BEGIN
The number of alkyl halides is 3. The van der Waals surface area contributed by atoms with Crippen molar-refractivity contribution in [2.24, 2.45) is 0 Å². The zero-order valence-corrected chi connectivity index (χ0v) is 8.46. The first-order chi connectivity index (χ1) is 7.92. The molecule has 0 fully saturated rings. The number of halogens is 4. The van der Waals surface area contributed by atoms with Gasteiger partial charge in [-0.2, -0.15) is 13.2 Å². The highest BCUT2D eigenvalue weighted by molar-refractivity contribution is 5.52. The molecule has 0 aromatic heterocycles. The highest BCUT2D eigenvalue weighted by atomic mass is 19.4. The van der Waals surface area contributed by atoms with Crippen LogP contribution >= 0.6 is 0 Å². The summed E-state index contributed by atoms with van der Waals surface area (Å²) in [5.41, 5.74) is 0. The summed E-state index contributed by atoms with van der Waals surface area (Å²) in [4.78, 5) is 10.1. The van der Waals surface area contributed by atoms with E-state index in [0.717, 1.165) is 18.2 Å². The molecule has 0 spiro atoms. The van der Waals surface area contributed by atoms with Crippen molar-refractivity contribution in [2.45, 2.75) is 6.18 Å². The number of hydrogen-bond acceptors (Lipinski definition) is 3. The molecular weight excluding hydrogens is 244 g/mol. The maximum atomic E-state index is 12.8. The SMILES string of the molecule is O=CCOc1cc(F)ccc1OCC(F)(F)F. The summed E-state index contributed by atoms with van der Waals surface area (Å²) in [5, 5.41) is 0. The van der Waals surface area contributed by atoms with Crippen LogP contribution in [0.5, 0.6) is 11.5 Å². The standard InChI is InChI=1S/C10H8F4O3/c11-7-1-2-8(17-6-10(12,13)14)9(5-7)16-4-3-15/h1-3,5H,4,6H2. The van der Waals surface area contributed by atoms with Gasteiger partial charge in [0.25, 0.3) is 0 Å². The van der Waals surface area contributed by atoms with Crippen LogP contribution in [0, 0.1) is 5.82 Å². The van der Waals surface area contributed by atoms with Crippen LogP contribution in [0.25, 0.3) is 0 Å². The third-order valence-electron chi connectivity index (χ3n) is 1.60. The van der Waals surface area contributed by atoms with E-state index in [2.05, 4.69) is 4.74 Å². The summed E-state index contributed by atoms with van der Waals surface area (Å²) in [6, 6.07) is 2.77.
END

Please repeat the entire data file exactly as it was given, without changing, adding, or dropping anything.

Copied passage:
The number of alkyl halides is 3. The van der Waals surface area contributed by atoms with Crippen molar-refractivity contribution in [2.24, 2.45) is 0 Å². The zero-order valence-corrected chi connectivity index (χ0v) is 8.46. The first-order chi connectivity index (χ1) is 7.92. The molecule has 0 fully saturated rings. The number of halogens is 4. The van der Waals surface area contributed by atoms with Gasteiger partial charge in [-0.2, -0.15) is 13.2 Å². The highest BCUT2D eigenvalue weighted by molar-refractivity contribution is 5.52. The molecule has 0 aromatic heterocycles. The highest BCUT2D eigenvalue weighted by atomic mass is 19.4. The van der Waals surface area contributed by atoms with Crippen LogP contribution >= 0.6 is 0 Å². The summed E-state index contributed by atoms with van der Waals surface area (Å²) in [5.41, 5.74) is 0. The summed E-state index contributed by atoms with van der Waals surface area (Å²) in [4.78, 5) is 10.1. The van der Waals surface area contributed by atoms with E-state index in [0.717, 1.165) is 18.2 Å². The molecule has 0 spiro atoms. The van der Waals surface area contributed by atoms with Crippen molar-refractivity contribution in [2.45, 2.75) is 6.18 Å². The number of hydrogen-bond acceptors (Lipinski definition) is 3. The molecular weight excluding hydrogens is 244 g/mol. The maximum atomic E-state index is 12.8. The SMILES string of the molecule is O=CCOc1cc(F)ccc1OCC(F)(F)F. The summed E-state index contributed by atoms with van der Waals surface area (Å²) in [5, 5.41) is 0. The van der Waals surface area contributed by atoms with Crippen LogP contribution in [0.5, 0.6) is 11.5 Å². The standard InChI is InChI=1S/C10H8F4O3/c11-7-1-2-8(17-6-10(12,13)14)9(5-7)16-4-3-15/h1-3,5H,4,6H2. The van der Waals surface area contributed by atoms with Gasteiger partial charge in [0.25, 0.3) is 0 Å². The van der Waals surface area contributed by atoms with Crippen LogP contribution in [0, 0.1) is 5.82 Å². The van der Waals surface area contributed by atoms with Crippen LogP contribution in [0.25, 0.3) is 0 Å². The third-order valence-electron chi connectivity index (χ3n) is 1.60. The van der Waals surface area contributed by atoms with E-state index in [2.05, 4.69) is 4.74 Å². The summed E-state index contributed by atoms with van der Waals surface area (Å²) in [6, 6.07) is 2.77.